The EPC has to be made available to potential tenants at the VIEWING stage for this very situation. If you only moved in a year ago, and were never shown an EPC, then you should have a strong position to make a claim. Did you have sight of it or not? I am not sure how this property was advertised but often it is included as one of the photos of the property. On the other hand, if they did give you one and it was poorly rated like a G, then you won’t have much of a case as it is evidence that you knew what you were signing up to.
this place sounds as if it needs major work. I have lived in an old mill with stone walls .it took a lot of work to insulate it . You say you have a woodburner. I also had one .Fantastic heat . I had to leave the lounge door open. Use dry pallet wood, I used to collect old pallets free and cut them up. Electric is way too dear. No EPC is a major problem for your landlord Suggest you move
Thanks for your response. We were never shown an EPC. Naive, we didn’t even think of it and hadn’t ever had one before having rented warm flats in London since forever.
On the advert it states ‘NO EPC as listed.’ I don’r recall seeing this before which is strange. I asked the landlady a month or so ago if info on the new boiler cost she was sending over would include the EPC and she ignored by comment.We are genuinely worried about asking as we can’t afford to move and worry she’ll get funny. But we are freezing. Tricky position.
The landlord is obliged to give you a copy of the EPC at the start of the tenancy and has broken the law by not doing so. If the cottage is listed then it may be exempt, but otherwise you should download the EPC from the online register. If its below an E then the landlord has broken another law by letting it to you.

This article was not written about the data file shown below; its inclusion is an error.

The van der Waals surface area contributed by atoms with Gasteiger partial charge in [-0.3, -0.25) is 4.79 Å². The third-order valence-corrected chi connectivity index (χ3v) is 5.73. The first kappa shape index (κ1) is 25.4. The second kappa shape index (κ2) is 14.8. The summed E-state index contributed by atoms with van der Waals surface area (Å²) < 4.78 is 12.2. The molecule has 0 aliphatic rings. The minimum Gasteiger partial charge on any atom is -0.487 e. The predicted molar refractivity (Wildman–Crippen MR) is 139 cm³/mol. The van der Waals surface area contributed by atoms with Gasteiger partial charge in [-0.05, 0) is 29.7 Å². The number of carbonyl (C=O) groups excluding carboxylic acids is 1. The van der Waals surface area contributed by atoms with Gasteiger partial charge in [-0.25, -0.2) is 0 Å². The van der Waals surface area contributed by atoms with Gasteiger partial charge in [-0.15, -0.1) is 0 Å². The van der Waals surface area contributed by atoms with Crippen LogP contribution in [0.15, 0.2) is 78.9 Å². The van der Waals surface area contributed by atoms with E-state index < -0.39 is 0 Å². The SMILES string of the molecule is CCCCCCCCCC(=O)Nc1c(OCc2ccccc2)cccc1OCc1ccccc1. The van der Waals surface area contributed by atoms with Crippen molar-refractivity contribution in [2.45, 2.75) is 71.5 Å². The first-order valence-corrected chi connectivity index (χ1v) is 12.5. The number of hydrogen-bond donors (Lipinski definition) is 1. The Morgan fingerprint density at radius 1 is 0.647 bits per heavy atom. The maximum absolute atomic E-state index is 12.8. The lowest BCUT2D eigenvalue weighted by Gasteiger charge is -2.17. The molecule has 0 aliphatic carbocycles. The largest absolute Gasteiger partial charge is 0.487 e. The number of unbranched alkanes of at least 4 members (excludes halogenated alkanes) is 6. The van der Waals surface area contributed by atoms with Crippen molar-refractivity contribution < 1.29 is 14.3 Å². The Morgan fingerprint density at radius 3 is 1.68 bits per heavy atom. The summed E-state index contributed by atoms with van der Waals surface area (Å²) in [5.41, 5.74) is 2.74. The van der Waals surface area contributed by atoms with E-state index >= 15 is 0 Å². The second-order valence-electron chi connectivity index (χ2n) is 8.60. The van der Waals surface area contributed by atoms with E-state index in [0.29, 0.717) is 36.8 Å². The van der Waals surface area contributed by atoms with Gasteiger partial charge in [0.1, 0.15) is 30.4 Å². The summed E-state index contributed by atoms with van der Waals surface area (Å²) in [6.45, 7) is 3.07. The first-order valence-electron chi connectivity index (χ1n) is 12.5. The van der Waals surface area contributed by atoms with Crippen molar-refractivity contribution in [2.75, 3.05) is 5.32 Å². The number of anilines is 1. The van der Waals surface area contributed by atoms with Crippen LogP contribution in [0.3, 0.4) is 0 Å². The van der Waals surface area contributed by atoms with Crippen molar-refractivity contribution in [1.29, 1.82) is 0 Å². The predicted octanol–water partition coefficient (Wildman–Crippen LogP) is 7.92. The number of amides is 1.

You can get the local Environmental Health team involved by contacting the Council. They can inspect and force the landlord to act. If the landlord refuses to help now, you should definitely do that.
So what the landlord is saying is that the building is listed or protected in a conservation zone and hence they don’t need to get an EPC for it and can rent it out in whatever energy-consuming condition it is in without improvements. Read this, in particular the “when is an EPC not required” section, and then check with the council whether or not the property actually is listed, normally you can do this quickly by looking at nearby planning applications or on rightmove at the details of other nearby properties for sale:
If it really is listed / conservation zone then I guess not much you can do in terms of the energy efficiency, the mould might be a different case. This listed status could also explain why there is no gas connection and you have to use an electric boiler, for which £350 is probably not unreasonable as the cost has shot up and you need to compare it to the cost of gas plus electricity, not electricity alone.
Assuming that the property is genuinely exempt, which could be checked, that doesn’t absolve the landlord of their responsibilities under the Housing Health and Safety Rating System, (HHSRS). The property must have adequate heating and the Council can enforce this, so as I said, start with demands to the landlord and escalate to Environmental Health if necessary.
It seems to me that you will get nowhere with this, so might be time to call it quits, chalk it up to experience, and move on, life is too short. Your objection is that the heating is inefficient, not insufficient, so you won’t be able to do anything under HHSRS because the landlord can easily switch on all the heating, light the log burner and show that the house hits the minimum temperatures, the problem is the cost, but as it is exempt from EPC then you won’t be able to do anything as it is EPC that governs efficiency and cost. The only thing might be the mould but I am guessing that if the mould was solved you still wouldn’t want to live there. The landlord can use the listed status to delay and frustrate ad infinitum, so do you really care that much? Lots of other places around that probably suit you better.
You can check if it does have an EPC, or whether other buildings around do, here: Find an energy certificate - GOV.UK
On reflection, I agree with Graham above. The issue will be the cost of heating not the absence of it.